Revisiting being alone in the wilderness

Lonnie Dupre takes a self-portrait from inside a snow cave during his 2012 ascent attempt on Denali. Photo courtesy Lonnie Dupre.

Whereas having somebody else along is often safer and more fun, solo trips into the wilderness can sometimes be the most memorable. Whether by choice or necessity, these experiences offer a chance to get to know oneself better. In this episode we’ll  talk about what it’s like being truly alone in the great outdoors. This episode first aired in January of 2015.

Thanks for listening!


HOST: Charles Wohlforth


  • Segment 1: Lonnie Dupre, mountaineer, successfully summited Denali on Jan. 11 during his fourth winter, solo summit attempt back in 2015.
  • Segment 2: Masatoshi Kuriaki, “The Japanese Caribou,” Foraker winter solo 2007. Denali winter solo 1998. Walk from Anchorage to Prudhoe Bay 1998.
  • Segment 3: Mike Kramer, Fairbanks adventurer.
  • Segment 4: Vicky Ho, is the ADN’s Deputy Editor and told a story about camping alone and thinking she was going off a cliff
  • Segment 5:  Michael Quine, “The American Walkabout” photographer/wanderer who did a yearlong tour of U.S. national parks




ORIGINAL BROADCAST: Thursday, January 15, 2015.

REPEAT BROADCAST:  Thursday, March 29th, 2018. 2:00 & 8:00 p.m. AKT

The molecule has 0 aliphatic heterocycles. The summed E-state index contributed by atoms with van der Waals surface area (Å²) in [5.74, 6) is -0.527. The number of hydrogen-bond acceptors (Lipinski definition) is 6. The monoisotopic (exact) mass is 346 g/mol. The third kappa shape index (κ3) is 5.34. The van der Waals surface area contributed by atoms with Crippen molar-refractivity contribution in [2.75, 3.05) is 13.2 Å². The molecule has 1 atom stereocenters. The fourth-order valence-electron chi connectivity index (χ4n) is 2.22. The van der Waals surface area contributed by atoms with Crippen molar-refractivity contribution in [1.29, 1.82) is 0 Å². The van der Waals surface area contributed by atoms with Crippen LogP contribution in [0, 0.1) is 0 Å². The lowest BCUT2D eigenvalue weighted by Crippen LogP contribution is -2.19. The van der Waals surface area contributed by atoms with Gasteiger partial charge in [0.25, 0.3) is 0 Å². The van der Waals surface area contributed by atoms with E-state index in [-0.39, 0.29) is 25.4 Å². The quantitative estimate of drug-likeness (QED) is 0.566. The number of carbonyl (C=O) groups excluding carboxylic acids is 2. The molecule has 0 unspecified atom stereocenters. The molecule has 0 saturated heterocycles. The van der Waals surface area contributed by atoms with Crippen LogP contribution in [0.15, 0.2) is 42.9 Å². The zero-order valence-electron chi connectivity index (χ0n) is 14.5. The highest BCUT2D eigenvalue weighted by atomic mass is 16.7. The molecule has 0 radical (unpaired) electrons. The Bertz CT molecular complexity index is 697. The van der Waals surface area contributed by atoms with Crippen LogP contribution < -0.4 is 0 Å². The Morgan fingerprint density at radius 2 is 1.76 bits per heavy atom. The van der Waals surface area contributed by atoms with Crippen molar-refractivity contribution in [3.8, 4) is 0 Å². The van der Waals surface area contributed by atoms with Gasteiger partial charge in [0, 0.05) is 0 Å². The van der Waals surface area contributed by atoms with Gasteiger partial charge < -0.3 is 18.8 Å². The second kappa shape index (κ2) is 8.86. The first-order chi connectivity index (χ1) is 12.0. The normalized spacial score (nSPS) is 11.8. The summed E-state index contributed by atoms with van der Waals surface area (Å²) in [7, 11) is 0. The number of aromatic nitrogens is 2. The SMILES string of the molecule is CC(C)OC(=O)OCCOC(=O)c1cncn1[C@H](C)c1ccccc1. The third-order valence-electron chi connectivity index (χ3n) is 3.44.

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For more episodes go to OUTDOOREXPLORER.ORG

Eric Bork, or you can just call him “Bork” because everybody else does, is the FM Operations Manager for KSKA-FM. He oversees the day-to-day operations of the FM broadcast. He produces and edits episodes of Outdoor Explorer, the Alaska-focused outdoors program. He also maintains the web posts for that show. You may have heard him filling in for Morning Edition or hosting All Things Considered and can still find him operating the soundboard for any of the live broadcast programs.

After escaping the Detroit area when he was 18, Bork made it up to the Upper Peninsula of Michigan, where he earned a degree in Communications/Radio Broadcasting from Northern Michigan University. He spent time managing the college radio station, working for the local NPR affiliate, and then in top 40 radio in Michigan before coming to Alaska to work his first few summers. After then moving to Chicago, it only took five years to convince him to move back to Alaska in 2010. When not involved in great radio programming he’s probably riding a bicycle, thinking about riding bicycles, dreaming about bikes, reading a book, or planning the next place he’ll travel to. Only two continents left to conquer!

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